Do you have an Advent wreath? Do you light Advent candles? Did you light the first candle tonight? Will you wait for tomorrow?
This is your virtual lighting of the first candle. Take a moment (or two) to gaze at the flame here, the wooden match lighting the purple candle. Simply gaze. There is no need for words. Some may come to you later. Or not.
Advent and Christmas are in some ways the ultimate celebration of space, the celebration of God entering human space in the most intimate way possible: by becoming human. The celebration of word become flesh, the discovery that God-the-other is also God-with-us (Emmanuel in Hebrew) -- that is the good news of Advent.
We celebrate in Advent God's invitation for us to view our space --our society, our environment, our neighbor, our own flesh-- as sacred, pregnant with justice and hope, filled with hidden treasure.
But Advent is also a celebration of time and a celebration in time.
The way in which we live time in Advent is profoundly counter-cultural. At a time when many of us are caught in the frenzy of work and in dashing about to buy presents, we Christians are invited to step into a season of muted colors, whose mood is slow, gentle, and deep --though also, as we will see in some of the season's biblical readings, disturbing at times. In Advent, light increases gradually, week by week, instead of appearing in one great post-Thanksgiving burst of electricity. (For those of you not in the U.S., there is no Thanksgiving holiday in late November, but the great burst of electricity is there.)
There is a reason for this slowing down. If we are to hear the good news that our space and God's space have become one, we have to slow down enough to hear. Sometimes this good news is spoken to us by God very softly, in ordinary ways and places, in the daily events of our lives. Sometimes this good news is simply that there is immense treasure already present in our lives and hearts: all that we need to claim the treasure is to slow down, stop, and notice it.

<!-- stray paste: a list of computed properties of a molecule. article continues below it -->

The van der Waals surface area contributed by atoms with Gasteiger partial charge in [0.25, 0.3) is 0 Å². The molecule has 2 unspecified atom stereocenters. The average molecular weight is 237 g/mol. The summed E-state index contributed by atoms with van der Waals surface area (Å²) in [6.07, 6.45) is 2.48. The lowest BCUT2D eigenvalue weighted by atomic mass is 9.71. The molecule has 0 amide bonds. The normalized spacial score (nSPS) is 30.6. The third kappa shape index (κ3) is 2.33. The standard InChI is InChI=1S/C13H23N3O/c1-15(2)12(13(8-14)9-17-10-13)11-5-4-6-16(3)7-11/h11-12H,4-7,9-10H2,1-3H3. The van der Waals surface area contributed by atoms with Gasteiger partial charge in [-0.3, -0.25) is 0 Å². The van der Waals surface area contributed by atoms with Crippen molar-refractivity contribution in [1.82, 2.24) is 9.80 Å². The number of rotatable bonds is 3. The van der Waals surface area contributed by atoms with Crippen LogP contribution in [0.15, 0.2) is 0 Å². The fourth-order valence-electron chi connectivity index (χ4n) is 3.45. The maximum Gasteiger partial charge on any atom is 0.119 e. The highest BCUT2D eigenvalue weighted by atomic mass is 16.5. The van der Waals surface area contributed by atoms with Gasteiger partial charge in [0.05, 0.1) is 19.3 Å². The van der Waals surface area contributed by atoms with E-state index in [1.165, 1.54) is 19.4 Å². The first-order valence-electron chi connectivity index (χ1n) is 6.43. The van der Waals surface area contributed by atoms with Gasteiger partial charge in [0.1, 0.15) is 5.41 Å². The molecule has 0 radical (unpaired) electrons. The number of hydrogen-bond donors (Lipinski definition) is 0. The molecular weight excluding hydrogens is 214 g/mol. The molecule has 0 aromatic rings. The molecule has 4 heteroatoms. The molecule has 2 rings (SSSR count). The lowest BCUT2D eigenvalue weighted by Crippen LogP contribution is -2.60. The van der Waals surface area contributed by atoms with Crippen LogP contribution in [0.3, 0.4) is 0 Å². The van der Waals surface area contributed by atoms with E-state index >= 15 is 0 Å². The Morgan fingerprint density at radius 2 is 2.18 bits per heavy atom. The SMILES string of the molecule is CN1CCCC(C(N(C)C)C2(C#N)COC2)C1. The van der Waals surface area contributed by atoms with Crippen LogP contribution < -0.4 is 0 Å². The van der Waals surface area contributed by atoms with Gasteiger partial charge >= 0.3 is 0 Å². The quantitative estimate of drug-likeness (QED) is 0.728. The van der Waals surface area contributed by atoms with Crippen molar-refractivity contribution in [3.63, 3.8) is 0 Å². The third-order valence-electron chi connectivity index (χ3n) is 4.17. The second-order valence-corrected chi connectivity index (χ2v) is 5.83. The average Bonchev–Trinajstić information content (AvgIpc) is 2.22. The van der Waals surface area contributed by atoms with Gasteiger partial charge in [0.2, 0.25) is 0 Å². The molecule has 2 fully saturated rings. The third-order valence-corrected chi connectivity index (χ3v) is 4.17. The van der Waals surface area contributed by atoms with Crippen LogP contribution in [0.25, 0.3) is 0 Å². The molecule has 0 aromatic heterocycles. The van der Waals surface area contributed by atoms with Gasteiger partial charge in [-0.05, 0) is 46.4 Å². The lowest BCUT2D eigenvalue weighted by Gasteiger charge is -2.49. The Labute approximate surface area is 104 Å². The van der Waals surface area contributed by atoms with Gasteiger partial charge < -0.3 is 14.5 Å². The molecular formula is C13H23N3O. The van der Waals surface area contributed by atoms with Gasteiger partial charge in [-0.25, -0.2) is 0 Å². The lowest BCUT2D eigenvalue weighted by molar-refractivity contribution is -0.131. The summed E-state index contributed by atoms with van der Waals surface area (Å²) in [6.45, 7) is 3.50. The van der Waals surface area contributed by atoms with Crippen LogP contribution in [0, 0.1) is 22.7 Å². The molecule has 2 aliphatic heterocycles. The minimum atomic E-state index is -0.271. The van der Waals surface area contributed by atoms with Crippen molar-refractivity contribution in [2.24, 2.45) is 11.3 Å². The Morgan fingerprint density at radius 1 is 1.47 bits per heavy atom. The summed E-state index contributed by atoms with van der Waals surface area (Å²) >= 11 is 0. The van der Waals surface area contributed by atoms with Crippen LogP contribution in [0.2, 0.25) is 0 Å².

If the good news is going to take root in us --once we have begun to listen or to notice-- we need to enter God's time, God's timetable. Advent is not a flashy season. It takes time for good news to sink in, for love to grow, for wisdom to ripen, for lives to be transformed, for truth to dawn in us -- much more time than our frenzy will often allow.
So in Advent, season of waiting for Christ, we take in the good news slowly, steadily, lighting candles one at at time, adding a new insight, a layer of understanding, a little layer of light every week, as around us in the Northern Hemisphere* the days grow darker. (*If people from the Southern Hemisphere read this post, it will be interesting to hear about Advent and Advent lights from people for whom it is the middle of summer right now.)
Advent challenges our impatience and invites us to enter God's patience.
Yet Advent is also a time to enter God's impatience, a time when prophets (more on them in the coming weeks) challenge our apathy and paralysis and urge us forward, a time in which the stories and songs in the scriptures speak of a God who longs to transform our hearts, our society, and creation itself -- soon, now, urgently.
One of the challenges of this season is to figure out the connections between our time and God's time, to readjust and balance our sense of time, to discover or rediscover --to discern-- when it is appropriate to enter into God's patience and when it is time to enter into God's impatience.
In this first night, before anything else, take time. Rest in the patience of God. All else will unfold, in God's time.
This is the first post of a retreat I led last year during Advent. It appeared on the retreat's closed blog (i.e. a blog accessible only to retreatants, not a public blog like this one) at the beginning of the retreat. I will be offering the retreat again this year, with a few changes. Information will be available here by the end of the day tomorrow, December 1.